Anna Karenina and Other Essays
That F. R. Leavis is a first-rate critical personality is certain, but that is by no means the same thing as saying that he is a first-rate literary critic. No doubt he has at times achieved that stature; at other times not at all. I am here primarily concerned with him as a critic, not with his reputation as a formidable teacher, nor with his educational theories, nor with his standing as the charismatic head of the sectarian Scrutiny group, consisting in the later years of that periodical mostly of epigones who have for some years now acquired positions of influence in the British schools. In the America of the late 1940s and early 1950s the “new critics” tried to annex him by gratuitously referring to him as one of their own, a comrade-in-arms. That was a mistaken assessment, if not something worse.
Actually, the peculiar combination of formalism and traditionalist ideology (à la Eliot), characteristic of the “new criticism,” has always been foreign to Leavis. He has never committed himself to any kind of religiosity (covert or overt) and he has explicitly repudiated the formalist position. Typical of him is the following remark, repeated throughout his career in different critical contexts: “Questions of technique—versification, convention, relation of diction to the spoken language, and so on—cannot be isolated from considerations of fundamental purpose, essential ethos, and quality of life.” In his view, a “serious interest in literature” cannot be limited to the kind of local analysis, however intensive, associated with “practical criticism”—the effects of linguistic strategy, metaphor, symbol, etc. “A real literary interest is an interest in man, society and civilization, and its boundaries cannot be drawn.” Clearly, this position is wholly at odds with the circumscriptions imposed upon the theory and function of literary criticism by the “new critics.” Happily, their dominance of the American literary scene in the immediate postwar period is a thing of the past now and virtually forgotten; and my aim in recalling them in this discussion of Leavis is simply to set the record straight.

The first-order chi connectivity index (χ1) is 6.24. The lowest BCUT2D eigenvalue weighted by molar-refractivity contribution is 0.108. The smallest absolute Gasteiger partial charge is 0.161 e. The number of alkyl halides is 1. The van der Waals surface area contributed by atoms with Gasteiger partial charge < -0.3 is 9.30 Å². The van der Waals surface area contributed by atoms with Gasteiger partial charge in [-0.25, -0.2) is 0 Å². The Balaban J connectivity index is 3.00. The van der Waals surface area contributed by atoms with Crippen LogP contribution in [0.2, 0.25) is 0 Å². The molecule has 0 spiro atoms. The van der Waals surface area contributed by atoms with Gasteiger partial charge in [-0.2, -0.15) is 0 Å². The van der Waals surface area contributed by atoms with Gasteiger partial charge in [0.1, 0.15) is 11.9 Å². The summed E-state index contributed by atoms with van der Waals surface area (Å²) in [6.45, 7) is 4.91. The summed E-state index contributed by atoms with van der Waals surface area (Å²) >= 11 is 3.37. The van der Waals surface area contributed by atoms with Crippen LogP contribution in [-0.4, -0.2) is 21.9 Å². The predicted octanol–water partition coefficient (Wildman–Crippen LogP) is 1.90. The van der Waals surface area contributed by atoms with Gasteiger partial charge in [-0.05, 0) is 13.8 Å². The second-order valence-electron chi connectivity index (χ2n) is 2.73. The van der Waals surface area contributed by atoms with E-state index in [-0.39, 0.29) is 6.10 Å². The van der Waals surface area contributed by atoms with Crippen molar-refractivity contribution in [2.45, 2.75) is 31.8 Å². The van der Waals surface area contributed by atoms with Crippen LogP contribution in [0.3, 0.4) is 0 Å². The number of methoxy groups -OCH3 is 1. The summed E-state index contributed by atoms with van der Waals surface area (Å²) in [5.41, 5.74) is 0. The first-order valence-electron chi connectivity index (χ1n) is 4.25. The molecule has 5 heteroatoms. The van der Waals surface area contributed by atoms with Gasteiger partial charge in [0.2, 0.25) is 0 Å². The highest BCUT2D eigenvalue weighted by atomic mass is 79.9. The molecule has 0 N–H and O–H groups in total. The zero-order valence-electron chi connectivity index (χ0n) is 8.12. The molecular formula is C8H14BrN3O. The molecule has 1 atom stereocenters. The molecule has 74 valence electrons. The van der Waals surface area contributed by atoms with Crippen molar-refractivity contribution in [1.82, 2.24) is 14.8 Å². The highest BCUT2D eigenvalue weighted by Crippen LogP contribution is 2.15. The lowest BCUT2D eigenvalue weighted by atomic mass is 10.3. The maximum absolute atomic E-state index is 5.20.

What I chiefly like about Leavis’s work are its Johnsonian qualities: the robustness, the firmness, the downrightness. He is not one to beat around the bush, to play the diplomat, to cultivate ambiguity, or to shun controversy. A critic in the Arnoldian tradition, he aspires, in his own words, “to the highest critical standards and the observance of the most scrupulous critical discipline”—an admirable aspiration in the attainment of which, however, he has, to my mind, failed quite as often as he has succeeded. For he is plagued by all the defects of his virtues. What I have in mind is not his plain speaking, of course, but rather the esprit de sérieux animating many of his critical pronouncements. It expresses itself in a kind of provincial moralism (by no means to be equated with the “marked moral intensity” he so esteems in his literary preferences), a protestant narrowness of sensibility, basically puritan, resulting …